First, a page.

An Approach to Improve Dementia Health Literacy in Indigenous Communities

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Abstract

This project aims to improve health literacy in Indigenous communities through the development of evidence-based culturally relevant health promotion materials on dementia that bridge the gap between Indigenous and Western perspectives of the illness. The research team worked in partnership with Health Canada’s First Nations and Inuit Home and Community Care Program (FNIHCC) and consulted with Indigenous elders to utilize a two-eyed seeing framework that draws upon Indigenous knowledge and Western biomedicine. A consolidated review of materials and research involving Indigenous perspectives of Alzheimer’s and age-related dementias led to the development of two culturally appropriate fact sheets. Two Indigenous-specific fact sheets were developed “What is Dementia? Indigenous Perspectives and Cultural Understandings” and “Signs and Symptoms of Dementia: An Indigenous Guide.” The fact sheets prioritize Indigenous knowledge and pay particular attention to Indigenous languages, diverse Indigenous cultures, and literacy levels. The content uses phrasing and words from Indigenous people involved in the research to share information. Biomedical concepts and words were included when necessary but language or presentation of these aspects were often modified to reflect Indigenous conceptualizations. This project provides a foundation for evidence-based knowledge translation in relation to cultural safety in dementia care. Specifically, the researchers outline how health care providers can develop culturally appropriate health promotion material, thus increasing Indigenous cultural understandings of dementia and health literacy.

Original languageEnglish (US)
Pages (from-to)69-83
Number of pages15
JournalJournal of Cross-Cultural Gerontology
Volume35
Issue number1
DOIs
StatePublished - Mar 1 2020

Bibliographical note

Funding Information:
This work was supported by Health Canada, First Nations and Inuit Health, Home and Community Care, Contribution Grant (2015-2016 to KJ and WW); the Canadian Institutes of Health Research (Canadian Consortium on Neurodegeneration in Aging 137794, 2014 to KJ), the Canadian Nurses Foundation (2015 to SW). Foundational work was supported by the Ontario Mental Health Foundation (2009 to KJ and WW), and the Alzheimer’s Society of Canada (1640, 2015 to KJ and WW). This project was a collaborative effort that could not have been completed without the contributions of many people. We extend sincere thanks to all of the individuals and organizations in Sudbury, Thunder Bay, Ottawa, Six Nations, Moose Cree First Nation, and Manitoulin Island who contributed their time and expertise to this research. Our project team would also like to acknowledge the timeless contribution from Health Canada’s First Nations and Inuit Home and Community Care Program (FNIHCC) and the Centre for Rural and Northern Health Research. A special thank you to our many key informants including physicians and specialists providing services to seniors, and the traditional healers, knowledge keepers and Elders who shared their wisdom.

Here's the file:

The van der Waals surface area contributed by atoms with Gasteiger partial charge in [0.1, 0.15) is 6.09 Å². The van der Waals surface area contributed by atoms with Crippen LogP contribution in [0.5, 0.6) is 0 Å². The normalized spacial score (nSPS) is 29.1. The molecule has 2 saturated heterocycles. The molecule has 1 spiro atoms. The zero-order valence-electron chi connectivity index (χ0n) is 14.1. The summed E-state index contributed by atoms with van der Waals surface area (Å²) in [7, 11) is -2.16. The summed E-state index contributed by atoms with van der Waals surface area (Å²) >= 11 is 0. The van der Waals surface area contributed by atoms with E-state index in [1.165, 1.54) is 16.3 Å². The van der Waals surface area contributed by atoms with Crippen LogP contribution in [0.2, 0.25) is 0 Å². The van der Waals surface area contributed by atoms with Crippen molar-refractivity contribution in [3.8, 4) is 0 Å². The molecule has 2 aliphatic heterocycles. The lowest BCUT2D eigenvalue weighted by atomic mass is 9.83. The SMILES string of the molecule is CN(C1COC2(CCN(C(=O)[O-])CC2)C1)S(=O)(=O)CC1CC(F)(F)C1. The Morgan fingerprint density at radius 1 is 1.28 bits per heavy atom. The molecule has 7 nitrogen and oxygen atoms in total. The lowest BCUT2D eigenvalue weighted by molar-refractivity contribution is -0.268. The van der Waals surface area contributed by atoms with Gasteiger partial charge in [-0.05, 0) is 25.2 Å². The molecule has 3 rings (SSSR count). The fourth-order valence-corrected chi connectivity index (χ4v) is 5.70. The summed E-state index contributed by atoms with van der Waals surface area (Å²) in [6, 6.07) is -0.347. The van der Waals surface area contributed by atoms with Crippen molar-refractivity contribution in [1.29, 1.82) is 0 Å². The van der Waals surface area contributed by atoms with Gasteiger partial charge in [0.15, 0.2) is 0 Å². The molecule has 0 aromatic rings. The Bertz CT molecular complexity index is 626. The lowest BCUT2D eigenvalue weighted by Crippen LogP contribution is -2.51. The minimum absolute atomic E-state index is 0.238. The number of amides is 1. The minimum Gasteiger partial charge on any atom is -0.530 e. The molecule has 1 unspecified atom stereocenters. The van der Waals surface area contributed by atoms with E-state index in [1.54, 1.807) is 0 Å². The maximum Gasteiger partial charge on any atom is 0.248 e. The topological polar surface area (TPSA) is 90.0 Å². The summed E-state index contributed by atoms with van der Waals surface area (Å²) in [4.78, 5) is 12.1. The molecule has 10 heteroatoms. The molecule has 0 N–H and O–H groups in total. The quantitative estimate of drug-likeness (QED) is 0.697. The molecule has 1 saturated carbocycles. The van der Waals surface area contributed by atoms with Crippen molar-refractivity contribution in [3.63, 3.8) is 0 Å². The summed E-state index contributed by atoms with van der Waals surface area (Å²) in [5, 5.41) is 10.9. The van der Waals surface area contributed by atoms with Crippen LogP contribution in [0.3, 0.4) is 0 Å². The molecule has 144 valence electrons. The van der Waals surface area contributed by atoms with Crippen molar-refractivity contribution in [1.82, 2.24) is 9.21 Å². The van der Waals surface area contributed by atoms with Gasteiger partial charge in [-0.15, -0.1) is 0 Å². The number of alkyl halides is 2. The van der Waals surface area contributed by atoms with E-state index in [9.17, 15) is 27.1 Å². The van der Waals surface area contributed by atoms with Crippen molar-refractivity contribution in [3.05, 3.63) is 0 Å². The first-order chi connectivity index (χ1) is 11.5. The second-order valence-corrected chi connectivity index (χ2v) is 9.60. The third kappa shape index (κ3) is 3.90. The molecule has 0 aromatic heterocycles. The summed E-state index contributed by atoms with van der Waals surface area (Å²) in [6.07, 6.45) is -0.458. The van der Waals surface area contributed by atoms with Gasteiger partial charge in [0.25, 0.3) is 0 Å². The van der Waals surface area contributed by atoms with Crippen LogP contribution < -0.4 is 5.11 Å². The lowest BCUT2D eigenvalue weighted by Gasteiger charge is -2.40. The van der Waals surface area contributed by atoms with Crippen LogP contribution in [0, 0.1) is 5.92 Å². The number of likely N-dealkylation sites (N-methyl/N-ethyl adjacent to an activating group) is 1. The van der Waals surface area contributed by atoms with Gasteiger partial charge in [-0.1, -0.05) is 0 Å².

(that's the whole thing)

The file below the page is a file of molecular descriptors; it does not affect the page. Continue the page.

Funding Information:
This work was supported by Health Canada, First Nations and Inuit Health, Home and Community Care, Contribution Grant (2015-2016 to KJ and WW); the Canadian Institutes of Health Research (Canadian Consortium on Neurodegeneration in Aging 137794, 2014 to KJ), the Canadian Nurses Foundation (2015 to SW). Foundational work was supported by the Ontario Mental Health Foundation (2009 to KJ and WW), and the Alzheimer?s Society of Canada (1640, 2015 to KJ and WW). This project was a collaborative effort that could not have been completed without the contributions of many people. We extend sincere thanks to all of the individuals and organizations in Sudbury, Thunder Bay, Ottawa, Six Nations, Moose Cree First Nation, and Manitoulin Island who contributed their time and expertise to this research. Our project team would also like to acknowledge the timeless contribution from Health Canada?s First Nations and Inuit Home and Community Care Program (FNIHCC) and the Centre for Rural and Northern Health Research. A special thank you to our many key informants including physicians and specialists providing services to seniors, and the traditional healers, knowledge keepers and Elders who shared their wisdom.

Publisher Copyright:
© 2019, The Author(s).

Keywords

  • Cultural safety
  • First Nations
  • Health promotion
  • Indigenous knowledge
  • Knowledge translation
  • Two-eyed seeing

PubMed: MeSH publication types

  • Journal Article

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